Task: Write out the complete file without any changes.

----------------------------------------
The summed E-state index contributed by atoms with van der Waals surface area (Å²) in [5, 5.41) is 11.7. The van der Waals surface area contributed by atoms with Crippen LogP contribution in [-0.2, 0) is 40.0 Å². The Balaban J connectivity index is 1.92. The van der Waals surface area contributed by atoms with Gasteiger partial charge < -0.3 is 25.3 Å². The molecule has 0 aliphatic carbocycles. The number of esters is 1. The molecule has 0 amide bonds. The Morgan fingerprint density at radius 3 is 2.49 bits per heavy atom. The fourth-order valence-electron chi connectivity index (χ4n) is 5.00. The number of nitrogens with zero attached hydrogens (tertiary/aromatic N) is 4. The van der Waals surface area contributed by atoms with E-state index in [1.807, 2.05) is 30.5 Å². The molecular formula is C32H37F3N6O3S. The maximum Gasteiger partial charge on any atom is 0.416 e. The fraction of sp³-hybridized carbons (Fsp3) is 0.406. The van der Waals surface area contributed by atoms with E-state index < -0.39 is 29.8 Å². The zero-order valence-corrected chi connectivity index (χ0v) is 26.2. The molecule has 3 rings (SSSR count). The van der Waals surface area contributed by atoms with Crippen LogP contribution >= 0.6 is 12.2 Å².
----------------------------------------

The summed E-state index contributed by atoms with van der Waals surface area (Å²) in [5, 5.41) is 11.7. The van der Waals surface area contributed by atoms with Crippen LogP contribution in [-0.2, 0) is 40.0 Å². The Balaban J connectivity index is 1.92. The van der Waals surface area contributed by atoms with Gasteiger partial charge < -0.3 is 25.3 Å². The molecule has 0 aliphatic carbocycles. The number of esters is 1. The molecule has 0 amide bonds. The Morgan fingerprint density at radius 3 is 2.49 bits per heavy atom. The fourth-order valence-electron chi connectivity index (χ4n) is 5.00. The number of nitrogens with zero attached hydrogens (tertiary/aromatic N) is 4. The van der Waals surface area contributed by atoms with E-state index in [1.807, 2.05) is 30.5 Å². The molecular formula is C32H37F3N6O3S. The maximum Gasteiger partial charge on any atom is 0.416 e. The fraction of sp³-hybridized carbons (Fsp3) is 0.406. The van der Waals surface area contributed by atoms with E-state index < -0.39 is 29.8 Å². The zero-order valence-corrected chi connectivity index (χ0v) is 26.2. The molecule has 3 rings (SSSR count). The van der Waals surface area contributed by atoms with Crippen LogP contribution >= 0.6 is 12.2 Å².